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Routine queen

 
Babies have a way of changing the best laid plans, admits Carrie.
By Carrie Linder

Pic: Getty Images

Article originally in Parent24
Before our baby arrived I had bought so many books on routine, I was a routine book junkie. If a book promised to have my baby sleeping through by six weeks, I bought it. Only to find one the next day that promised sleeping through by five weeks. So of course I bought that one too. I had a stack next to my bed so high that it literally blocked the sunlight from coming in. I lived in the shadow of routine books for nine months. Then little Joseph arrived.

And after five or six weeks of keeping this poor baby awake when he was tired (page 37) and trying to put him down when he was wide awake (chapter 6), I realised this boy beats to the rhythm of his own drum and I haven’t taken a routine book seriously since.

Not Gina Ford (or, as we say, Gina I’m bored), nor Rachel Waddalove (Rachel Waddajoke). I’ve realised those books weren’t written with the individual baby in mind, and certainly not with the individual colicy, refluxy baby in mind. So I take every day and night as it comes.

And three and a half months later, Joseph always has a morning sleep, and always has an afternoon sleep. They are never at the same time each day, nor for the same length of time, but hey I’ll take what I can get. Nights are still trying (and tiring), but I think they’re improving on the whole (hope lives eternal in the human breast…)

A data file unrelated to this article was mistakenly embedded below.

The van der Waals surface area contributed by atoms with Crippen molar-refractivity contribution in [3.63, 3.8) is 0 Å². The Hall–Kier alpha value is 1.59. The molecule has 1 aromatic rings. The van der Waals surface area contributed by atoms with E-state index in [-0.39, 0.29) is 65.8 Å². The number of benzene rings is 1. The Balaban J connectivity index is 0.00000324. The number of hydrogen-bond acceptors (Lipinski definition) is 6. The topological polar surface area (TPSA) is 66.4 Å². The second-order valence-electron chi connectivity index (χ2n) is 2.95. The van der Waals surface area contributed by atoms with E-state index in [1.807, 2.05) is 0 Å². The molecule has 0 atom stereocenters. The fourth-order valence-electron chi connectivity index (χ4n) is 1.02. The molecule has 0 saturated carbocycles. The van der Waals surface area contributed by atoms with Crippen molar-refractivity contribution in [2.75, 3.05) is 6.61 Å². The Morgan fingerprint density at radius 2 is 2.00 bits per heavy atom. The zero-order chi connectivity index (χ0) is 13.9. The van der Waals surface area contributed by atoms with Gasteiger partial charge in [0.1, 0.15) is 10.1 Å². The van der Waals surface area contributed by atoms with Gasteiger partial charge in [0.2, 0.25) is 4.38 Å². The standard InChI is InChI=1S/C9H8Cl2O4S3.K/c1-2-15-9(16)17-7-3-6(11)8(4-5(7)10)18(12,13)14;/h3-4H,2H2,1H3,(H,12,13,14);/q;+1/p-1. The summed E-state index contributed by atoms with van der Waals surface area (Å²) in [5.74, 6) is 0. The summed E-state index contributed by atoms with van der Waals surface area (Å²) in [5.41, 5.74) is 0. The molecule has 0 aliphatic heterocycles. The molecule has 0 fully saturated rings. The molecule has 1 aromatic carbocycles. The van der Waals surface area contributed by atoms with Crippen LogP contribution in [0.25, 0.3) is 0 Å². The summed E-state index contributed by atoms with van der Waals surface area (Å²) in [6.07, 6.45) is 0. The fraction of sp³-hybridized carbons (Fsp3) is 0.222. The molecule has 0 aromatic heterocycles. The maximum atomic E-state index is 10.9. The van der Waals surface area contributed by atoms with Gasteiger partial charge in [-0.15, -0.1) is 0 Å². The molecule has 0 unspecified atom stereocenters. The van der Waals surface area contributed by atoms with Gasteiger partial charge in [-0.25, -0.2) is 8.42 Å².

What we once saw as gospel, we now see as comic relief. We read extracts from the books and weep with laughter.

One book says, “If your baby wakes up between two am and seven am, be sure to settle him back to sleep within twenty minutes.” Really? You think that’s a good idea? Why would I do that! When it’s so much more fun holding him over my shoulder listening to him scream while I pat him on the bum and do squats for two hours!

Sarcasm may be the lowest form of wit, but when you’re as tired as we are, even the lowest form of wit is better than the alternative: a depressive pit. In a few months time I might resurrect the routine books, but for now, no more beating my head against that wall. And if the books never help, well then good thing we’ve just had a nice new fire place installed because I have a mountain of kindling pilled up next to my bed.

What kind of routine does your baby or child follow?

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